The team at Northwest Lien believes in the power of mechanic’s lien — we say it all the time! Filing a mechanic’s or construction lien is one of the fastest ways of receiving payment rightfully owed to contractors, subcontractors, and laborers.
We recognize, however, the process of filing a mechanic’s lien can be time-consuming and stressful like any other legal process, especially if you’re doing it on your own. Thanks to the mounting frustration expressed by general contractors and property owners alike, several states established another legal tool — the Notice of Commencement — to help contractors manage their lien rights more efficiently and promote communication between all parties. Read on to learn more about the Notice of Commencement and how it relates to Washington state and Oregon.
A Notice of Commencement is a document signifying the official start date of, and the parties involved in, a construction project. It promotes clarity and communication between the parties, and allows them to organize their lien notices and waivers more effectively. Ultimately, this document is a preemptive tool to help ensure all contracts are upheld, all parties are paid, and no mechanic’s lien claims are necessary. You may have heard the Notice of Commencement called by alternative names such as “affidavit of commencement” or “notice of project commencement” — all terms refer to the same process.
As any of the names indicate, the most important information you must include on this document is the exact start date, or commencement date, of the construction project. The date listed should match the date the contractors, subcontractors, and suppliers first start contributing labor or construction materials to the project.
Other information typically included on a Notice of Commencement includes:
The property owner or another party with significant interest typically files the Notice of Commencement. Taking this action affects future construction lien notices and preliminary liens by setting deadlines for material handlers, suppliers, and other parties to the construction project. A Notice of Commencement protects the property owner and general contractor by creating additional steps and limits the time any party can file a lien claim. The property owner should also sign the Notice of Commencement form before filing it with the county.
A quick history lesson! For fun, we guess. The first known use of a mechanic’s lien occurred more than 200 years ago and featured the work of two of America’s founding fathers, James Madison and Thomas Jefferson. Passed by the Maryland legislature, the mechanic’s lien was the first of its type in the world. The intention of the original mechanic’s lien was to protect parties such as laborers and material suppliers from improper payments.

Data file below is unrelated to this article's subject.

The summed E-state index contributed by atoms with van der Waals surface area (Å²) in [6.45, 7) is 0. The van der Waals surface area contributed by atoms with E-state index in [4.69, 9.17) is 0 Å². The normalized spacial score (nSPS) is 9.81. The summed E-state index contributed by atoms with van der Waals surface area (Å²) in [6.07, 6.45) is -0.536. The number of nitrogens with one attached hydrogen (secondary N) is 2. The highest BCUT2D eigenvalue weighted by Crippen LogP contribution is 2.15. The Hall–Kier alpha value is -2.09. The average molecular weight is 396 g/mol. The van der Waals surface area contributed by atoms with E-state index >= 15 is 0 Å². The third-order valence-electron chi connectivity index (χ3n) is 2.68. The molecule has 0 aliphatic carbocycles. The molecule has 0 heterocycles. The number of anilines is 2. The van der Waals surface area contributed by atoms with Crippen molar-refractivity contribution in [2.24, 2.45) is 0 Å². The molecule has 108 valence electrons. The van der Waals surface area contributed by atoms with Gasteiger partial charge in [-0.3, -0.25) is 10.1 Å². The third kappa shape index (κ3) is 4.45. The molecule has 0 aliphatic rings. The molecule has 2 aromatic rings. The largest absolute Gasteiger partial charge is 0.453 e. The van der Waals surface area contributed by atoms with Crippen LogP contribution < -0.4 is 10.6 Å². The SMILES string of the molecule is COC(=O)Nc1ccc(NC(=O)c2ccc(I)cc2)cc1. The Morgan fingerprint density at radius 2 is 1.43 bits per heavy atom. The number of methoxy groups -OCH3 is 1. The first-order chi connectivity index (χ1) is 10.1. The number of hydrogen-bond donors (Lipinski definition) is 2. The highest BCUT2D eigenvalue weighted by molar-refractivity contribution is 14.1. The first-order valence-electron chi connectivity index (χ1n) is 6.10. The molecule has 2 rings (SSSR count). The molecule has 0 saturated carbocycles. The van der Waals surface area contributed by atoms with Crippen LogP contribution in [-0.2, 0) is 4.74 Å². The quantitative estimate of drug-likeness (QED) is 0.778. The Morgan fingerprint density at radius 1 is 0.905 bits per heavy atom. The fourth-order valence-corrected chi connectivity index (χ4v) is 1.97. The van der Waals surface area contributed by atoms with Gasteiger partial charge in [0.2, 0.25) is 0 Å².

While the mechanic’s lien has worked well in the United States since the late 1700s, legislatures have attempted to improve fairness to all parties involved in a construction project over the years. This includes the property owner and lenders who provide project financing. As projects became more complex and started to involve more people, lenders, general contractors, and property owners struggled to keep track of funds from various parties coming into the project. The Notice of Commencement greatly improved the process.
Only five states formally require this type of notice in 2020 — none of which are within the Northwest. However, all parties to a construction project can better protect their interests by signing one.
The original purpose of the preliminary notice was to allow property owners to track the suppliers and subcontractors contributing to the construction project. Lien waivers — not to be confused with lien releases — helped property owners know who had and had not received payment for their work. The problem with this process is that property owners didn’t always know who was present at a job site, leaving them open to receiving lien claims from parties they weren’t even aware were working on their property.
The second problem with this approach is that suppliers and subcontractors don’t always have detailed information about every construction project they work on available to them. This makes it challenging for workers to inform property owners of their work at the site and request payment from them.
The Notice of Commencement eliminates these problems by providing a construction job start date. Suppliers and subcontractors also have detailed information available to them regarding the scope of the job and who is working at the construction site. This prevents them from experiencing common problems such as making double payments.
No. Washington does not require any party to complete a Notice of Commencement before beginning a construction project.
Learn more about filing a mechanic’s lien in Washington.
No. Oregon does not require any party to complete a Notice of Commencement before beginning a construction project. Learn more about filing a mechanic’s lien in Oregon.
Currently, only Florida, Georgia, Iowa, Michigan, Ohio, and Utah require a Notice of Commencement; Nebraska, South Carolina, South Dakota, and Texas make it optional.
While it’s not required in either of our primary states of service, the team at Northwest Lien highly recommends you complete and file the Notice of Commencement form to protect your financial interests, speeding up payment and avoiding common errors. Now that you understand the Notice of Commencement definition, we invite you to contact Northwest Lien Service to satisfy queries about it. You may reach us by phone at 425-620-3155, by email at email@example.com, or by completing an information request form below.